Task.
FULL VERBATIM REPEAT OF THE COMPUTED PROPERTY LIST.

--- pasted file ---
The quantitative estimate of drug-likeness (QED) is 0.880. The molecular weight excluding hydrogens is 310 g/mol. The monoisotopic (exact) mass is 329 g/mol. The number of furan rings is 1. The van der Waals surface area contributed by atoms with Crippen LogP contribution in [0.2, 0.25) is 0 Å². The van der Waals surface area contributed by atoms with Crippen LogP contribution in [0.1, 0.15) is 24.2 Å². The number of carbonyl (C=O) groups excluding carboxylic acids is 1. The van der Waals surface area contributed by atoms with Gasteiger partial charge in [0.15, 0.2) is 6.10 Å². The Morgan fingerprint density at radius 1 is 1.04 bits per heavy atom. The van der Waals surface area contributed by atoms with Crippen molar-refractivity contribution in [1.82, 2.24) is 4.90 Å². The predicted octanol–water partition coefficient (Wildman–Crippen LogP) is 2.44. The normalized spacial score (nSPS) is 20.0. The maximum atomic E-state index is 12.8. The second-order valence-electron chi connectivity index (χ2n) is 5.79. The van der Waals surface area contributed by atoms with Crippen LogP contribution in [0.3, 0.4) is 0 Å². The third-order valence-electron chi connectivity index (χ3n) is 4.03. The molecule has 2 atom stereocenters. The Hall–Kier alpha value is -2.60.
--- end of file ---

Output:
The quantitative estimate of drug-likeness (QED) is 0.880. The molecular weight excluding hydrogens is 310 g/mol. The monoisotopic (exact) mass is 329 g/mol. The number of furan rings is 1. The van der Waals surface area contributed by atoms with Crippen LogP contribution in [0.2, 0.25) is 0 Å². The van der Waals surface area contributed by atoms with Crippen LogP contribution in [0.1, 0.15) is 24.2 Å². The number of carbonyl (C=O) groups excluding carboxylic acids is 1. The van der Waals surface area contributed by atoms with Gasteiger partial charge in [0.15, 0.2) is 6.10 Å². The Morgan fingerprint density at radius 1 is 1.04 bits per heavy atom. The van der Waals surface area contributed by atoms with Crippen molar-refractivity contribution in [1.82, 2.24) is 4.90 Å². The predicted octanol–water partition coefficient (Wildman–Crippen LogP) is 2.44. The normalized spacial score (nSPS) is 20.0. The maximum atomic E-state index is 12.8. The second-order valence-electron chi connectivity index (χ2n) is 5.79. The van der Waals surface area contributed by atoms with Crippen LogP contribution in [0.3, 0.4) is 0 Å². The third-order valence-electron chi connectivity index (χ3n) is 4.03. The molecule has 2 atom stereocenters. The Hall–Kier alpha value is -2.60.